The full national park system consists of 429 units including battlefields, national monuments, seashores and lakeshores, rivers and scenic and historic trails. There are dozens of different types of federal properties within the overall system that covers 85 million acres and attracts 325.5 million visitors per year. That total is up 13 million or 4% from 2022.

Brandywine Falls in Northfield Center Township is a favorite stop for visitors to Cuyahoga Valley National Park.

The politics of national parks

Interestingly, Indiana Dunes National Park used Regula’s tactics in 2019 when it became a national park, and its now-retired superintendent had close ties to Regula and Cuyahoga Valley

Paul Labovitz retired in July 2023 as Indiana Dunes superintendent after nine years. He was previously a NPS trail planner in the Midwest and was stationed in Cuyahoga Valley. He played a key role in establishing the Regula-supported Ohio & Erie Canalway.

Asked if he was familiar with Regula’s name-change action, Labovitz said, “Of course. I was there….He knew how to get things done.”

Brandywine Creek flows through the Cuyahoga Valley National Park in Northfield Center Township.

His park on Lake Michigan near Michigan City, Indiana, was created in 1966 as Indiana Dunes National Lakeshore. The push to change the name was led by U.S. Rep. Pete Visclosky, D-Indiana. He had introduced legislation in 2017. That effort failed. The name change had been opposed by the park service.

He knew Visclosky had alternate plans, but wasn’t sure what would happen next.

The name change was quietly slipped into the omnibus spending bill by Visclosky in 2019. It passed Congress and was signed by President Donald Trump. Visclosky left Congress in 2021.

The park covers 15,000 acres and is the first national park in Indiana. Stephen Mather, the first NPS director, had proposed making the dunes a national park in 1916 — but it didn’t happen.

Labovitz said other federal parks have used the Regula method in recent years to get parks redesignated as national parks: Gateway Arch in Missouri, White Sands in New Mexico and Pinnacles in California.

“Getting a park designated a national park is 20% dependent on resources and 80% dependent on politics,” he said. “It takes political muscle to get things done with the National Park Service.” The best solution would be to turn all federal parks into national parks, he said.

Bob Downing is a retired environmental writer for the Akron Beacon Journal.

Irishtown Bend Park design features unveiled Park concepts to pay homage to early settlers by Ken Prendergast – March 20, 2024

Design features of the Irishtown Bend Park include the Coal Docks site featuring foundation remnants of the Erie Railroad Coal Derrick and the Iron Power Building, Sanborn Fire Insurance maps show. Such workplaces employed Irish and other immigrants 100-150 years ago. This is at the north end of the planned park, next to the Cuyahoga River and the Detroit-Superior Bridge (Plural)

Irishtown Bend Park design features unveiled
Park concepts to pay homage to early settlers
by Ken Prendergast

The link is here

Cleveland, City of Firsts: From the world’s first rock concert to the nation’s first big-city Black mayor & more by Peter Chakeria



A sampling of Cleveland’s many firsts: Halle Berry, Jesse Owens, Toni Morrison, Charlie Sifford, Dorothy Dandridge and Charles Young (clockwise from top left)
Cleveland, City of Firsts: From the world’s first rock concert to the nation’s first big-city Black mayor & more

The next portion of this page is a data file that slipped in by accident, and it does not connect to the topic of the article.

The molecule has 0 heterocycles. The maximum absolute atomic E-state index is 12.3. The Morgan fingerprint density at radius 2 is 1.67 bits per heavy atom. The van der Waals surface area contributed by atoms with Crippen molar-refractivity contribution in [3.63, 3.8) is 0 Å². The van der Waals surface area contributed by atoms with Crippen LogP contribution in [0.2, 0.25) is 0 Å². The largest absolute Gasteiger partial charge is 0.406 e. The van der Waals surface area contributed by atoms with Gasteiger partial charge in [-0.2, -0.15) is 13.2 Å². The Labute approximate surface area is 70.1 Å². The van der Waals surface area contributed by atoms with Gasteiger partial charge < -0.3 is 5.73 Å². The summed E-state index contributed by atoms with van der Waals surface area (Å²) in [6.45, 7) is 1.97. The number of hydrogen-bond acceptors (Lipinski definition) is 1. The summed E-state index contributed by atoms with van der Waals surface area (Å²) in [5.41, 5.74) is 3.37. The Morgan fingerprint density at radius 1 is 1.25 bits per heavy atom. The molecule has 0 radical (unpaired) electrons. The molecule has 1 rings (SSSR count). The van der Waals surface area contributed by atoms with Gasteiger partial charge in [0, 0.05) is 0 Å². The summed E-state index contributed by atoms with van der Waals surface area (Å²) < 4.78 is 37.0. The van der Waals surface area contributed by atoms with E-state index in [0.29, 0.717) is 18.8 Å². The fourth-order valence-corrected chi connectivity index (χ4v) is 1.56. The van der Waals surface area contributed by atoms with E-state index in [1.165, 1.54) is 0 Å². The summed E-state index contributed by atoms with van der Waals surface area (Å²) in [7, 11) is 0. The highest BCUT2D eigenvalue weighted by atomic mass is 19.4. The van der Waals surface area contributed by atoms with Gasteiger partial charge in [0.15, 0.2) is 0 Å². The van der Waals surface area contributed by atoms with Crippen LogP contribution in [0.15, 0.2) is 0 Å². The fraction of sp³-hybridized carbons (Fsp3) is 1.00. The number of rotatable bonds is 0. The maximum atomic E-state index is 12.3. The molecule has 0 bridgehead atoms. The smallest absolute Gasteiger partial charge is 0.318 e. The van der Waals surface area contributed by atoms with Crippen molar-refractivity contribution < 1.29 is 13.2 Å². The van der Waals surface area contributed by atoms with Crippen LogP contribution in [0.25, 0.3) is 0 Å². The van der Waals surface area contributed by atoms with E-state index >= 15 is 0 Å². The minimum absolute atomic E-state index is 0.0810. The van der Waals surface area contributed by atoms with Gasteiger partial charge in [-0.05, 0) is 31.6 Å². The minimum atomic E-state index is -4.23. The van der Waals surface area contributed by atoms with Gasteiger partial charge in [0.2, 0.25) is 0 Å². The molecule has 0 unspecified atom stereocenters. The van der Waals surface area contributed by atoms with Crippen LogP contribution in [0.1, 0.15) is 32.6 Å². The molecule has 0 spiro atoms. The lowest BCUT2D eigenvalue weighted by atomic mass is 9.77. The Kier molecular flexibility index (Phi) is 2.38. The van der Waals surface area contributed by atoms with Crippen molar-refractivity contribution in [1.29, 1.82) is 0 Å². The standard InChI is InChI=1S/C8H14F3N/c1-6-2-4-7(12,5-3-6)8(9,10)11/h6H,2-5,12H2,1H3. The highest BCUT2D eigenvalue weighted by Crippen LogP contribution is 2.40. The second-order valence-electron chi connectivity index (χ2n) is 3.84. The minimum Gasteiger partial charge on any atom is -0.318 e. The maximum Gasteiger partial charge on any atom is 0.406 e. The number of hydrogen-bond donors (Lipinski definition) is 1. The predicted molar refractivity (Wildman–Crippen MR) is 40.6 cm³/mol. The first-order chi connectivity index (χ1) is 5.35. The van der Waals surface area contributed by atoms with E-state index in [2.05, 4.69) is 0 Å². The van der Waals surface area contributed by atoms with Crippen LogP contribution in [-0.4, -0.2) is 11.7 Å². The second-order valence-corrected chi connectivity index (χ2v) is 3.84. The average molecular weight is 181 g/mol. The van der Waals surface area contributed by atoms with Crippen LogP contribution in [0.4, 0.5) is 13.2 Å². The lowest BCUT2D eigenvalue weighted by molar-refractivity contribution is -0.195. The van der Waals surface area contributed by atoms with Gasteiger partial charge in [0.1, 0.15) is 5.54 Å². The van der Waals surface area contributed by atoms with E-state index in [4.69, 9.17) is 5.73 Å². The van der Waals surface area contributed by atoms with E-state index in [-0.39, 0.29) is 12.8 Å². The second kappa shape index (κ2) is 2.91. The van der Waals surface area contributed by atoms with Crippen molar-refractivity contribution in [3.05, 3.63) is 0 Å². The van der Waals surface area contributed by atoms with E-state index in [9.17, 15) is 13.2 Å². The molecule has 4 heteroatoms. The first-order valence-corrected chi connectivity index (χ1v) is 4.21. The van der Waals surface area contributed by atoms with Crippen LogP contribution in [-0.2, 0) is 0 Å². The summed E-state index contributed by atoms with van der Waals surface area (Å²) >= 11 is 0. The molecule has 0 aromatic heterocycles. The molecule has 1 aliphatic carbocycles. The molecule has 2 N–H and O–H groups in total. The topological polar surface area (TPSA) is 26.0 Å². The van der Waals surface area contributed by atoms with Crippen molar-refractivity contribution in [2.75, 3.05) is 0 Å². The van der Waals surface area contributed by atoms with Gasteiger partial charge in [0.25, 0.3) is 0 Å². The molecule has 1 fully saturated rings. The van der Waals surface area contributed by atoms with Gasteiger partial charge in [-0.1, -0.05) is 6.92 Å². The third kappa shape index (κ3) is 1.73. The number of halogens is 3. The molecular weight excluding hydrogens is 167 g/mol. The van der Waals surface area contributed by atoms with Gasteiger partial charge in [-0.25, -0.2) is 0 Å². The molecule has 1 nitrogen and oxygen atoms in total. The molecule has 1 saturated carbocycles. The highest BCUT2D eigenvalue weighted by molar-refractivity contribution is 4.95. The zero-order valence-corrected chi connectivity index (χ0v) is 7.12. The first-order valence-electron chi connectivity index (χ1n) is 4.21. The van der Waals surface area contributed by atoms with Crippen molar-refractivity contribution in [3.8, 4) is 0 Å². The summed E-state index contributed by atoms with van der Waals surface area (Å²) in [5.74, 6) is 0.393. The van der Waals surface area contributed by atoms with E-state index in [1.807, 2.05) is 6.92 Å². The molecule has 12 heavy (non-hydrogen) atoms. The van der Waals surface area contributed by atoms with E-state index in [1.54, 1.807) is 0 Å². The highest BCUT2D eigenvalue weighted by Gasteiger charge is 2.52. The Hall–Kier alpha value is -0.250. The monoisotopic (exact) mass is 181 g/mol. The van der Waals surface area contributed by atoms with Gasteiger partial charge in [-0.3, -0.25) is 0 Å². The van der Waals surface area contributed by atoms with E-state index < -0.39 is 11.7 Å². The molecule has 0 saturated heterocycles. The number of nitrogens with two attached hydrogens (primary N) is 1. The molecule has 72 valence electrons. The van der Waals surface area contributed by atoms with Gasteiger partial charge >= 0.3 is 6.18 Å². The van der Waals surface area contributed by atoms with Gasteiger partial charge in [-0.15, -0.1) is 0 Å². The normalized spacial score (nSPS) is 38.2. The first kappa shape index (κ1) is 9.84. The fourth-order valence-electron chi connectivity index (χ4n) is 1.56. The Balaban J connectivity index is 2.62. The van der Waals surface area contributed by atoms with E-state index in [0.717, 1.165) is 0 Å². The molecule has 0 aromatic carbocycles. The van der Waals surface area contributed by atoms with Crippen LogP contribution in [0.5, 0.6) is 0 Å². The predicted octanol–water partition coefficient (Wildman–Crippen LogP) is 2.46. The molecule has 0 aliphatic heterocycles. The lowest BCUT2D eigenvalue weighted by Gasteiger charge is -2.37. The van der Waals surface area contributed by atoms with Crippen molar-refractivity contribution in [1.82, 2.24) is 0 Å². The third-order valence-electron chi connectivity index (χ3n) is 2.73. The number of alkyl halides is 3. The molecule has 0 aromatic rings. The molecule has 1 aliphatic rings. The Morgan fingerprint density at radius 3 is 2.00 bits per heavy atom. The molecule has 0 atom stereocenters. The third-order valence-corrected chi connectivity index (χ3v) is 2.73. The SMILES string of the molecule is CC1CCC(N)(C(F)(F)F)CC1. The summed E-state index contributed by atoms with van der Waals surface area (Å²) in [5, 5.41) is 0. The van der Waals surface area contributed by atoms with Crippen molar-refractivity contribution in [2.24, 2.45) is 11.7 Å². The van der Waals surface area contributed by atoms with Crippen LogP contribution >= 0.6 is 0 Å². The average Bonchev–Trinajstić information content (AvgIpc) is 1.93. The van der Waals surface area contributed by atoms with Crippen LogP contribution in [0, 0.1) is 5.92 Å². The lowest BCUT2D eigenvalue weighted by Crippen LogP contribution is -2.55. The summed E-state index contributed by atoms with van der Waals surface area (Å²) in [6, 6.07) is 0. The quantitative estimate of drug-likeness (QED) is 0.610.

by Peter Chakeria,, January 1, 2024

The link is here

Just where did the Cuyahoga River reach Lake Erie when people like Moses Cleaveland arrived?


Cuyahoga River Cleveland, Ohio
The mouth of the Cuyahoga River was once located at the end of this ‘Old River’ segment between Edgewater Park and Whiskey Island

Just where did the Cuyahoga River reach Lake Erie when people like Moses Cleaveland arrived?
by Peter Krouse,, December 27, 2023

The link is here

Where’s the ‘circle’ at University Circle and why the popular name? By Megan Sims December 21, 2023


A photo of the University Circle electric streetcar turnaround in 1904. Cleveland Public Library

Where’s the ‘circle’ at University Circle and why the popular name?
By Megan Sims, Thursday December 21, 2023

The link is here

Think it’s impossible to revive a downtown? Look at Cleveland. Washington Post Dec 19, 2023

Think it’s impossible to revive a downtown? Look at Cleveland.

(Dustin Franz for The Washington Post)

Welcome to Cleveland, the city that leads the nation — by far — in finding new uses for empty office buildings.

This is Public Square in the heart of downtown.

It used to be a transit hub full of cars and buses. A 2016 makeover turned it into an urban “living room” where people gather to eat, ice-skate and enjoy concerts.

Since 2016, developers have converted five office towers around the square into residences. New restaurants and coffee bars have also opened.

The key to Cleveland’s success? Focusing the transformation efforts on a compact area.

Apartments immediately around the square increased from around 40 in 2016 to more than 1,200 by the end of 2023.

When there are lots of office-to-residential conversions in one place, it changes the neighborhood vibe from “9-to-5” office work to an 18-hours-a-day, seven-days-a-week place to be.

Former mayor Frank Jackson, who served from 2006 to 2022, says when he entered office, “you could roll a bowling ball downtown after work and you wouldn’t hit anybody. It was a ghost town.” Cleveland epitomized the Rust Belt; businesses were leaving, and people were fleeing. Initial attempts at revival focused on a new convention center, spruced-up sports stadiums and a downtown casino. But something was missing: a great public space for everyone to gather.

The push to renovate Public Square began in 2011. Anthony Coyne, a lawyer who chaired the city’s Group Plan Commission, carried around a PowerPoint deck with a vision for a square as vibrant — and green — as New York City’s Bryant Park or Chicago’s Millennium Park. He showed it to any business executive, civic leader and philanthropist who would listen.

The Public Square as it appeared in the early 1900s.